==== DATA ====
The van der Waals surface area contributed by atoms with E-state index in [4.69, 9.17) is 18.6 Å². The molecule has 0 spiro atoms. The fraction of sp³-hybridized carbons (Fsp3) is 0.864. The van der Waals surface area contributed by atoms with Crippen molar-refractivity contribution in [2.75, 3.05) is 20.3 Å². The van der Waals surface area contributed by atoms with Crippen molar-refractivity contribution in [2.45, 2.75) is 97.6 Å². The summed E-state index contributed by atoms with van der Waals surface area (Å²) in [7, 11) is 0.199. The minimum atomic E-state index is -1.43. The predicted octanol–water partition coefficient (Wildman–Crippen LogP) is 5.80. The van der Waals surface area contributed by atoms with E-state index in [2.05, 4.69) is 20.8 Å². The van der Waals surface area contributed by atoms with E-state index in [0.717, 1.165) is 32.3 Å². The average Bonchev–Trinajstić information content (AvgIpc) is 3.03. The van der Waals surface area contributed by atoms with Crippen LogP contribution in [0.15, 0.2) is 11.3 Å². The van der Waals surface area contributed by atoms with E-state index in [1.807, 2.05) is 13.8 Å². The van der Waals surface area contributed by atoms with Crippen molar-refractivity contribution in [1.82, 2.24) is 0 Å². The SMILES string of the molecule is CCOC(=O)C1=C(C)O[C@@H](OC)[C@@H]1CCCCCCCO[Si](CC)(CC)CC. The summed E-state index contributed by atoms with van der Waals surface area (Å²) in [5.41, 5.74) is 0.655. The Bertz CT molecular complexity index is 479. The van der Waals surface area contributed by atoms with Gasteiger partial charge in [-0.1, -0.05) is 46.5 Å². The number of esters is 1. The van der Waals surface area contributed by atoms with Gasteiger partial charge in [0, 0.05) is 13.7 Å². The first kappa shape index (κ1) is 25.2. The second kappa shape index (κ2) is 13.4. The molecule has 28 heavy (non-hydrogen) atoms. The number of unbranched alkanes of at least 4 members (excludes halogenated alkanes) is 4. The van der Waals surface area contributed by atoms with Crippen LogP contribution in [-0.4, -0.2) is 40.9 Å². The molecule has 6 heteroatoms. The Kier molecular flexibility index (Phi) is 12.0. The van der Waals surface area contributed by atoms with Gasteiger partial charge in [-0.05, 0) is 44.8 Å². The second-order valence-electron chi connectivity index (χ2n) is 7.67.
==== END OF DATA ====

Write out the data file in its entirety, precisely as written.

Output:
The van der Waals surface area contributed by atoms with E-state index in [4.69, 9.17) is 18.6 Å². The molecule has 0 spiro atoms. The fraction of sp³-hybridized carbons (Fsp3) is 0.864. The van der Waals surface area contributed by atoms with Crippen molar-refractivity contribution in [2.75, 3.05) is 20.3 Å². The van der Waals surface area contributed by atoms with Crippen molar-refractivity contribution in [2.45, 2.75) is 97.6 Å². The summed E-state index contributed by atoms with van der Waals surface area (Å²) in [7, 11) is 0.199. The minimum atomic E-state index is -1.43. The predicted octanol–water partition coefficient (Wildman–Crippen LogP) is 5.80. The van der Waals surface area contributed by atoms with E-state index in [2.05, 4.69) is 20.8 Å². The van der Waals surface area contributed by atoms with E-state index in [0.717, 1.165) is 32.3 Å². The average Bonchev–Trinajstić information content (AvgIpc) is 3.03. The van der Waals surface area contributed by atoms with Crippen LogP contribution in [0.15, 0.2) is 11.3 Å². The van der Waals surface area contributed by atoms with E-state index in [1.807, 2.05) is 13.8 Å². The van der Waals surface area contributed by atoms with Crippen molar-refractivity contribution in [1.82, 2.24) is 0 Å². The SMILES string of the molecule is CCOC(=O)C1=C(C)O[C@@H](OC)[C@@H]1CCCCCCCO[Si](CC)(CC)CC. The summed E-state index contributed by atoms with van der Waals surface area (Å²) in [5.41, 5.74) is 0.655. The Bertz CT molecular complexity index is 479. The van der Waals surface area contributed by atoms with Gasteiger partial charge in [-0.1, -0.05) is 46.5 Å². The number of esters is 1. The van der Waals surface area contributed by atoms with Gasteiger partial charge in [0, 0.05) is 13.7 Å². The first kappa shape index (κ1) is 25.2. The second kappa shape index (κ2) is 13.4. The molecule has 28 heavy (non-hydrogen) atoms. The number of unbranched alkanes of at least 4 members (excludes halogenated alkanes) is 4. The van der Waals surface area contributed by atoms with Crippen LogP contribution in [-0.4, -0.2) is 40.9 Å². The molecule has 6 heteroatoms. The Kier molecular flexibility index (Phi) is 12.0. The van der Waals surface area contributed by atoms with Gasteiger partial charge in [-0.05, 0) is 44.8 Å². The second-order valence-electron chi connectivity index (χ2n) is 7.67.